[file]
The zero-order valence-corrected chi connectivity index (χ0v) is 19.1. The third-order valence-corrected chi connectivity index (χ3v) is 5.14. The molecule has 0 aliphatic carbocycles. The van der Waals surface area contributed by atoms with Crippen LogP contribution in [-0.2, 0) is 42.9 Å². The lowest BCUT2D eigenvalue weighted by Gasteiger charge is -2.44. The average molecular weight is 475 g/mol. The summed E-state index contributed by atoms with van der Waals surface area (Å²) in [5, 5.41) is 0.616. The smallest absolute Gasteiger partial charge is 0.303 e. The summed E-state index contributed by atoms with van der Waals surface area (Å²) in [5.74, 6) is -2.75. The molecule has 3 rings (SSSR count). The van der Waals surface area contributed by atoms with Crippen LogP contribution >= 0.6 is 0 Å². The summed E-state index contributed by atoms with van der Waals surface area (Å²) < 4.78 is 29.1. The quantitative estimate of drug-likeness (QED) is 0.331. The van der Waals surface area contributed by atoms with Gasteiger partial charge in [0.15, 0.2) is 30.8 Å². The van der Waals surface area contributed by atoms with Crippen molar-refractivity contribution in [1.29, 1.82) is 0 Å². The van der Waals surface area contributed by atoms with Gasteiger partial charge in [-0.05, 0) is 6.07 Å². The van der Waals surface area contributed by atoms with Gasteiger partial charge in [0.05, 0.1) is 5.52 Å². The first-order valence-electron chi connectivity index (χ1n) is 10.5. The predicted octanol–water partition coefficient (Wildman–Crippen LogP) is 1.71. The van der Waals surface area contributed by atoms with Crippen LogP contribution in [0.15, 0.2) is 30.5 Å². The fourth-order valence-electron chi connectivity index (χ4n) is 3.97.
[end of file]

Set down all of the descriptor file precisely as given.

The zero-order valence-corrected chi connectivity index (χ0v) is 19.1. The third-order valence-corrected chi connectivity index (χ3v) is 5.14. The molecule has 0 aliphatic carbocycles. The van der Waals surface area contributed by atoms with Crippen LogP contribution in [-0.2, 0) is 42.9 Å². The lowest BCUT2D eigenvalue weighted by Gasteiger charge is -2.44. The average molecular weight is 475 g/mol. The summed E-state index contributed by atoms with van der Waals surface area (Å²) in [5, 5.41) is 0.616. The smallest absolute Gasteiger partial charge is 0.303 e. The summed E-state index contributed by atoms with van der Waals surface area (Å²) in [5.74, 6) is -2.75. The molecule has 3 rings (SSSR count). The van der Waals surface area contributed by atoms with Crippen LogP contribution >= 0.6 is 0 Å². The summed E-state index contributed by atoms with van der Waals surface area (Å²) < 4.78 is 29.1. The quantitative estimate of drug-likeness (QED) is 0.331. The van der Waals surface area contributed by atoms with Gasteiger partial charge in [0.15, 0.2) is 30.8 Å². The van der Waals surface area contributed by atoms with Crippen molar-refractivity contribution in [1.29, 1.82) is 0 Å². The van der Waals surface area contributed by atoms with Gasteiger partial charge in [-0.05, 0) is 6.07 Å². The van der Waals surface area contributed by atoms with Gasteiger partial charge in [0.05, 0.1) is 5.52 Å². The first-order valence-electron chi connectivity index (χ1n) is 10.5. The predicted octanol–water partition coefficient (Wildman–Crippen LogP) is 1.71. The van der Waals surface area contributed by atoms with Crippen LogP contribution in [0.15, 0.2) is 30.5 Å². The fourth-order valence-electron chi connectivity index (χ4n) is 3.97.